Sunday 20 January 2019

Children make up a quarter of State's homeless

The majority – 102 out of 123 – of Ireland’s rough sleepers are in the capital
The majority – 102 out of 123 – of Ireland’s rough sleepers are in the capital

More than 5,000 people are currently homeless in Dublin, representing more than 70pc of the population across the State with nowhere to call home.

New Census data also shows that 102 of the 123 people sleeping rough nationwide are in the capital, with men accounting for the vast majority.

The Central Statistics Office's (CSO) latest report from Census 2016 shows a large rise in homelessness across the State.

In 2011, some 3,744 were classed as homeless, compared with 6,906 today.


The CSO said the figures for 2016 were not directly comparable, as those in long-term accommodation were excluded, while those in emergency homes including hotels and guest houses were counted. But they highlight the number of people unable to secure a home due to the lack of units or soaring rents.

It also shows that the average age of homeless people is 31, far lower than the overall average of 37 in the general population. One in four homeless people is a child under the age of 18.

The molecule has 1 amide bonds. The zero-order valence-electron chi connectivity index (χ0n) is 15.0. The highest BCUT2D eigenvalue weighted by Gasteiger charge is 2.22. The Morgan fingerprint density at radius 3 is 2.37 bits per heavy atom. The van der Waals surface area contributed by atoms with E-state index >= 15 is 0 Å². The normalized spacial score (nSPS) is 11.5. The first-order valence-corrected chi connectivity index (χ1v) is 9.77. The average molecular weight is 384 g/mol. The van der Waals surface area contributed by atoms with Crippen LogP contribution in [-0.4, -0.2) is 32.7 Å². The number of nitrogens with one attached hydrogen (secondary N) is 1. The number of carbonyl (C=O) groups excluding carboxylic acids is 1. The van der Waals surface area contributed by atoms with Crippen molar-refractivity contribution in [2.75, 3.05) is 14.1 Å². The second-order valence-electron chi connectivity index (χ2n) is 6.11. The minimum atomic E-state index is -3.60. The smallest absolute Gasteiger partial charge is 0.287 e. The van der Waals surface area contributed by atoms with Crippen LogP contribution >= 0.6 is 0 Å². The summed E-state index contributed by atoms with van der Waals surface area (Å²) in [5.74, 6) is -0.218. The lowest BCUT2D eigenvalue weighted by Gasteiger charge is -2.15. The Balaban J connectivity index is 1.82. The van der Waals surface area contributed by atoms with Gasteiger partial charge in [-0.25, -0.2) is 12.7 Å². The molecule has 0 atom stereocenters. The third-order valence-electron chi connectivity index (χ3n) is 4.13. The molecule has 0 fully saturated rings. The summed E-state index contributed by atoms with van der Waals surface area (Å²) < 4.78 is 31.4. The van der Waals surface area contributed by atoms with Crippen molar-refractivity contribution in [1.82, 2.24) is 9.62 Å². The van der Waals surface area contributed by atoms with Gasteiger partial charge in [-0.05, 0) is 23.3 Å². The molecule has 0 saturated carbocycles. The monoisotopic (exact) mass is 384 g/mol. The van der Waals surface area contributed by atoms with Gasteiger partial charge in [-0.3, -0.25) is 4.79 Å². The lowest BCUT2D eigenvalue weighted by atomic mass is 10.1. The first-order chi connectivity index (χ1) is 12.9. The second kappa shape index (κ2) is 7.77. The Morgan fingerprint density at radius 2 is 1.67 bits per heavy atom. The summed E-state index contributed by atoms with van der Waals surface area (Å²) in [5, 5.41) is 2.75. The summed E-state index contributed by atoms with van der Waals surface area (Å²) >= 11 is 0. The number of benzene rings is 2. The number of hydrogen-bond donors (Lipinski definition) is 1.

It also indicates that more than half (56pc, or nearly 900) are working. Just over 2,000 are unemployed or looking for a job, and 607 are unable to work due to an illness or disability.

"It is hugely concerning to see the increase in young people who are becoming homeless," said homeless charity Simon Communities Ireland.

"We know that people who have experience of homelessness in their youth are more likely to become homeless again as adults.

"Nobody should have to experience homelessness, but it is particularly poignant to experience it as a child or young person.

"These figures show that people who are homeless are less likely to have higher education qualifications. We must ensure people have the supports necessary to access the education and training that they need to live independently."

The results also show there were 429 students who were homeless on Census night. Some 896 families were homeless, as well as more than 400 people aged 60 or over.

The survey also shows:

  • Some 14pc of homeless people are non-Irish. The highest foreign nationalities are British and Polish.
  • Just over 1,600, or 38pc, did not have a third-level qualification compared with 27pc of the general population.
  • Homeless people are more likely to be divorced or separated, with 12pc in this category compared with 6pc of the general population.
  • Respondents also said they were less likely to enjoy good health, with men more likely than women to say they had bad health. Just under 40pc of people aged 55 to 64 said they had "very good" or "good" health.

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